In a year of unpredictable market action, perhaps the most eye-opening moves are occurring in electric vehicle (EV) stocks. EV companies like TSLA are all the rage right now. Just about any stock that has some relationship to electric vehicles sees a ton of action (in the stock and the options).
Just look at what Tesla (TSLA) has done. The 52-week range in TSLA’s stock price runs from a low of $211 to a high of… $1,795. That’s some range. As of this writing, the share price was up 257% year to date, making it the 19th largest company listed on US exchanges.
As wild as the rise in TSLA has been, at least the company is selling a popular product. Annual sales are something like $26 billion. Yet, other EV stocks are flying and haven’t sold a single vehicle.
Look at Nikola (NKLA), for example. The electric truck company has seen its stock climb over 400% since it went public this spring. The company is now valued at $20 billion…without selling a single truck. Typically this is the sort of behavior we see in a stock bubble (for instance, internet stocks circa 2000).
By comparison, the stock action in Chinese electric vehicle manufacturer NIO (NIO) looks almost reasonable. NIO makes electric SUVs in China, and unlike many competitors, it actually has sales. In fact, annual sales are over $1 billion. The market cap of $15 billion for NIO doesn’t seem nearly as surprising relative to NKLA.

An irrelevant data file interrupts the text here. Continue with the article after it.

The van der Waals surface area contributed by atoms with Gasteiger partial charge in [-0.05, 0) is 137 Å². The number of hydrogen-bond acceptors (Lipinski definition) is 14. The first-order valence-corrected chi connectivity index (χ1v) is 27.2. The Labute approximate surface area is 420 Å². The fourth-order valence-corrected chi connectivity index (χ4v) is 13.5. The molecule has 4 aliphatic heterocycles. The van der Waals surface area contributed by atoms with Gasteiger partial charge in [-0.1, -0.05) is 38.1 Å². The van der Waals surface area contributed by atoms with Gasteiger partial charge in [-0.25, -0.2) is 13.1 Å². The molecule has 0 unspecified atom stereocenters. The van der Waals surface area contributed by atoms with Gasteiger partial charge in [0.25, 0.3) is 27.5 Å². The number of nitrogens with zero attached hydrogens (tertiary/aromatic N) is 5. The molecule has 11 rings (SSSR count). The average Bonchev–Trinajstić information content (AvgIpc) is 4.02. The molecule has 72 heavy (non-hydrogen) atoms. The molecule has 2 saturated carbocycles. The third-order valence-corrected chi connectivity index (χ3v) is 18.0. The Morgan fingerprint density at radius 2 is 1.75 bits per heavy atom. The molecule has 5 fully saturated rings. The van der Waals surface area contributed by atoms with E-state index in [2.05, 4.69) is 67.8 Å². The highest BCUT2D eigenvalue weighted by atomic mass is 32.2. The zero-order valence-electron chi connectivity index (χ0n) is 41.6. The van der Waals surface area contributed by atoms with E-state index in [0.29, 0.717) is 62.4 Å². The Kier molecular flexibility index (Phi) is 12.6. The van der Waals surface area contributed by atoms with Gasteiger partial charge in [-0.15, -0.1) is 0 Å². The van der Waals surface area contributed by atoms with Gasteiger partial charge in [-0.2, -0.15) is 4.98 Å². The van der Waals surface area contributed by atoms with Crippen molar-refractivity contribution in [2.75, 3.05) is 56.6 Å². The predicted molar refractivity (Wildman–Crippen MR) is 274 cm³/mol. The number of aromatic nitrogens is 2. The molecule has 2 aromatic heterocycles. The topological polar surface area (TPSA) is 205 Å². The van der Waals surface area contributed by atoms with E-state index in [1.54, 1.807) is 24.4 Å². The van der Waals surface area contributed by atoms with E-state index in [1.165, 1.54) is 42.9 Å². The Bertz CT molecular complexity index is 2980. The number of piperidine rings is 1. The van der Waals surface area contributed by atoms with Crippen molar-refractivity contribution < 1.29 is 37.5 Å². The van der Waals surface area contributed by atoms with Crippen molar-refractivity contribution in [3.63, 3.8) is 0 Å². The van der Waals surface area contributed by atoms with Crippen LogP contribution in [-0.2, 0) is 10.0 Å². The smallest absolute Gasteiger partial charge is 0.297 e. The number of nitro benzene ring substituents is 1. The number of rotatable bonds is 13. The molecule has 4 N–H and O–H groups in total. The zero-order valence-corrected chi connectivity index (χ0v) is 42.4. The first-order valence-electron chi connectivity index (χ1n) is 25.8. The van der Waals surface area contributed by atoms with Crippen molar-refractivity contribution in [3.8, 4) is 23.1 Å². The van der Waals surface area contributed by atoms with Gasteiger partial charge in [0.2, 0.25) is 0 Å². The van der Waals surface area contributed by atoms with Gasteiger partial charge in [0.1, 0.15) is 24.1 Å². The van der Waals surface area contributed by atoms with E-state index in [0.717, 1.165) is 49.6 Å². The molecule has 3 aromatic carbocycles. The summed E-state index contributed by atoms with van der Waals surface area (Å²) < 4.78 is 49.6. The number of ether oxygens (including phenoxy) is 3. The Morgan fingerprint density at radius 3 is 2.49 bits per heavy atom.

Still, NIO stock is up 240% this year and is trading at roughly 15x sales. That’s expensive by any measure. (As insane as TSLA’s move has been, it’s still trading at about 10x sales.)
Could NIO (sometimes referred to as the Tesla of China) be worth its sky-high valuation? After all, China is really pushing EVs in the country…and, we know the market there is massive. Another thing NIO has going for it is that the stock is only trading for around $14. That means the options on the stock will also be inexpensive compared to other stocks in the space.
And sure enough, options volumes on NIO have been extreme. The 90-day average options volume for NIO is 160,000 contracts. That’s in a similar ballpark to Disney (DIS)!
As you can imagine, most of the activity in NIO options appears to be bullish. In fact, over the last 30 days, 75% of the order sentiment looks bullish. (Call buying is of course considered bullish, but so is selling puts.)
Looking at a big order from this week, it looks like one trader is making a pretty large upside bet on NIO that expires on July 31. The trader bought 3,300 July 31 18 calls for $0.92, with the stock trading at $13.46. That means the stock has about two weeks to go to $18.92 for the trade to break even at expiration.
It cost the trader just over $300,000 to make this trade, which is also the max loss on the position. Of course, the upside is unlimited should NIO take off. Considering how much NIO has moved this year, 92 cents isn’t a crazy price to pay for out-of-the-money options. The main challenge is that they have to pay off in just about two weeks, so the clock is ticking.
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